I mean, yes. I would say that within that there’s different tiers, if it’s a fun lurker like you said earlier, versus if it’s just somebody that’s being awkward, someone who's not saying anything and hanging out.

There’s a good crew of kids that come in and tell us what they’re doing. They might show us a video they made, or they might tell us a story that happened in school. And that’s cool. I think people visiting are less likely to lurk because just because they don’t have as much to talk about. But they’ll say what’s up and obviously we’re going to welcome people to see what they’re doing and what they’re about. It doesn't happen too often that somebody overstays their welcome. Although that does happen.
 

Frontside boardslide. Milwaukee Skateboarding #34, wiskate.com

Frontside boardslide. Milwaukee Skateboarding #34, wiskate.com

What about bringing food and drinks in?

Oh dude, this is my most hated one. Some people say that I’m too high strung for this, but, like, don’t bring food in here. Just don’t. Especially not açaí bowls. Especially not pizza. Especially not coffee drinks that are always overflowing, which they almost always are. I just hate it.

Full disclosure, and again you might say I have a stick up my ass for this, but I don’t even let the guys [that work here] eat in here. I ask them to eat outside. And honestly, one of the main things is that we’ve never had a problem with any rats or roaches, or anything like that. And this city is full of rats and roaches and bugs and everything. And I don’t want that to change. I think a big way of making sure that happens is you don’t have any food for animals and bugs to eat. It’s a lot easier, especially in Chinatown.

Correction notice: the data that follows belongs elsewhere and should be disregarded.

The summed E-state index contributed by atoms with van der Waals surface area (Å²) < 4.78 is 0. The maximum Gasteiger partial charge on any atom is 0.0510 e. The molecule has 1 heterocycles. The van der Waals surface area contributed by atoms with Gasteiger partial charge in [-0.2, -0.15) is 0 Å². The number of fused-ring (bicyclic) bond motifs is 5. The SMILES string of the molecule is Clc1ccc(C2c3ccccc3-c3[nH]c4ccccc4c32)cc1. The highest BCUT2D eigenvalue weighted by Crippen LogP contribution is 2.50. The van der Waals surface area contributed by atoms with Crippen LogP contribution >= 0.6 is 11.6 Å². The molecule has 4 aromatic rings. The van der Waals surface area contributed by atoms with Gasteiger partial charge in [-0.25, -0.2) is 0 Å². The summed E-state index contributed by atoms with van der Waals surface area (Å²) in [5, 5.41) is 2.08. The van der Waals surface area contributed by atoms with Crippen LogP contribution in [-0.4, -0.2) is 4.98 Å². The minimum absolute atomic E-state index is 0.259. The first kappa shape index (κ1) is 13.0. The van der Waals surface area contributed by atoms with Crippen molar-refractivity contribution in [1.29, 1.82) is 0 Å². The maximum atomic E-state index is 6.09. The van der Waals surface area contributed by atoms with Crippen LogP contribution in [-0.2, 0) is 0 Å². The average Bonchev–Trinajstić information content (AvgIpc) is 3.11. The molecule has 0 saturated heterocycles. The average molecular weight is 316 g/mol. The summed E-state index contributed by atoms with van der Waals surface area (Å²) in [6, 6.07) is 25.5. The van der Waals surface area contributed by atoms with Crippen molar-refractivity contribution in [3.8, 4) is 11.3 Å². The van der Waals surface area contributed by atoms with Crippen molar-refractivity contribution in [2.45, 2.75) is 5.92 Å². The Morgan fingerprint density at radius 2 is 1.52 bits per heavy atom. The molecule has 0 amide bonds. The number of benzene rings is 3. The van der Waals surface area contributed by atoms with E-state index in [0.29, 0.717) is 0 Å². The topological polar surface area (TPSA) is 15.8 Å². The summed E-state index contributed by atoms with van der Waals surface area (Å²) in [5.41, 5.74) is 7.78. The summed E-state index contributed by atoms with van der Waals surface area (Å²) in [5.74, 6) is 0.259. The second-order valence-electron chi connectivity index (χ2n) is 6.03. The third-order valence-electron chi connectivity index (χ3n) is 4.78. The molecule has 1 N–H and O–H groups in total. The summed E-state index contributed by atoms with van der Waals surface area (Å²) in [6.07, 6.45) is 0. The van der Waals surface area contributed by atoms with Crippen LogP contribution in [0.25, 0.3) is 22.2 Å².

Free stuff: what is acceptable to ask for, and what is the worst thing that someone has asked for for free?

I mean, you’d be surprised on the last part. I guess in terms of asking for stuff for free, we usually keep a stack of old boards outside, so if someone breaks a board we have whatever we have outside. We also have a box of old hardware and stuff like that. A lot of times there’s loose bearings in there.

Some people may think this is lame or whatever but we do have new axle nuts, kingpin nuts, and pivot cups. Little stuff that we charge really small amounts of money for. People still feel like they’re entitled to those for free even though we buy them. There is that whole thing where people think “Oh, it’s just a little thing” and it’s like yeah, but I have it as a convenience and it’s not a lot of money, it’s like 25 cents. Also, there’s a whole box of used stuff if you want to hack it out.

So I think free stuff like that is fine. But I mean, the sky’s the limit. I’ve been asked for every possible thing you can think of. People think they deserve free decks or this or that.